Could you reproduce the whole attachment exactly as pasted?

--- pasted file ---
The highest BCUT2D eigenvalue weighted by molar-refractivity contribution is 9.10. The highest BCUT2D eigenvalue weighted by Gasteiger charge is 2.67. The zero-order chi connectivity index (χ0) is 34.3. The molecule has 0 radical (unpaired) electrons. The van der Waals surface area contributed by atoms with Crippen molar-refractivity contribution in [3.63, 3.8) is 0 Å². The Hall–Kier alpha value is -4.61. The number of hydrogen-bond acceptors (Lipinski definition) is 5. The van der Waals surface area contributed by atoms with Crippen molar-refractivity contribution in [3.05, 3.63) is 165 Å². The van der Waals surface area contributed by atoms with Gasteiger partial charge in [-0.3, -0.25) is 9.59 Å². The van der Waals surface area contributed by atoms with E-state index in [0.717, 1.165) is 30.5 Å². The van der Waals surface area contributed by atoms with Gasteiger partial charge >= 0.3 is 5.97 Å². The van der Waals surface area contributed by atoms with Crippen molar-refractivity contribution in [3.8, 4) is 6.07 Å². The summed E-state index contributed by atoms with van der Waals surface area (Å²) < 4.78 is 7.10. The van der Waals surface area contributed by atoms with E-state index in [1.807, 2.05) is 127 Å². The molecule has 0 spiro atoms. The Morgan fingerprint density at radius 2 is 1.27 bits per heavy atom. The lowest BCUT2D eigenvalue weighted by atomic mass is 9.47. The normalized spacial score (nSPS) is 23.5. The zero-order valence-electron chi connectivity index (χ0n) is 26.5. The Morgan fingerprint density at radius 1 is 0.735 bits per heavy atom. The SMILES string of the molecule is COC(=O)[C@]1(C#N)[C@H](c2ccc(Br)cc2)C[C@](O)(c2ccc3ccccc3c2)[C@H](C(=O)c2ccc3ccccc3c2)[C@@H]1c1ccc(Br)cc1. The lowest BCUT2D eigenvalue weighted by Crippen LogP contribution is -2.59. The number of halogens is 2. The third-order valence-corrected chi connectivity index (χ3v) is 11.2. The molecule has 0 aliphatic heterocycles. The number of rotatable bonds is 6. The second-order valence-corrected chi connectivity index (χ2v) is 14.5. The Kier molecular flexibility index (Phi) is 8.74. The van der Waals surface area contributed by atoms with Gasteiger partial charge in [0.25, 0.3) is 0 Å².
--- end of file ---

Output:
The highest BCUT2D eigenvalue weighted by molar-refractivity contribution is 9.10. The highest BCUT2D eigenvalue weighted by Gasteiger charge is 2.67. The zero-order chi connectivity index (χ0) is 34.3. The molecule has 0 radical (unpaired) electrons. The van der Waals surface area contributed by atoms with Crippen molar-refractivity contribution in [3.63, 3.8) is 0 Å². The Hall–Kier alpha value is -4.61. The number of hydrogen-bond acceptors (Lipinski definition) is 5. The van der Waals surface area contributed by atoms with Crippen molar-refractivity contribution in [3.05, 3.63) is 165 Å². The van der Waals surface area contributed by atoms with Gasteiger partial charge in [-0.3, -0.25) is 9.59 Å². The van der Waals surface area contributed by atoms with E-state index in [0.717, 1.165) is 30.5 Å². The van der Waals surface area contributed by atoms with Gasteiger partial charge >= 0.3 is 5.97 Å². The van der Waals surface area contributed by atoms with Crippen molar-refractivity contribution in [3.8, 4) is 6.07 Å². The summed E-state index contributed by atoms with van der Waals surface area (Å²) < 4.78 is 7.10. The van der Waals surface area contributed by atoms with E-state index in [1.807, 2.05) is 127 Å². The molecule has 0 spiro atoms. The Morgan fingerprint density at radius 2 is 1.27 bits per heavy atom. The lowest BCUT2D eigenvalue weighted by atomic mass is 9.47. The normalized spacial score (nSPS) is 23.5. The zero-order valence-electron chi connectivity index (χ0n) is 26.5. The Morgan fingerprint density at radius 1 is 0.735 bits per heavy atom. The SMILES string of the molecule is COC(=O)[C@]1(C#N)[C@H](c2ccc(Br)cc2)C[C@](O)(c2ccc3ccccc3c2)[C@H](C(=O)c2ccc3ccccc3c2)[C@@H]1c1ccc(Br)cc1. The lowest BCUT2D eigenvalue weighted by Crippen LogP contribution is -2.59. The number of halogens is 2. The third-order valence-corrected chi connectivity index (χ3v) is 11.2. The molecule has 0 aliphatic heterocycles. The number of rotatable bonds is 6. The second-order valence-corrected chi connectivity index (χ2v) is 14.5. The Kier molecular flexibility index (Phi) is 8.74. The van der Waals surface area contributed by atoms with Gasteiger partial charge in [0.25, 0.3) is 0 Å².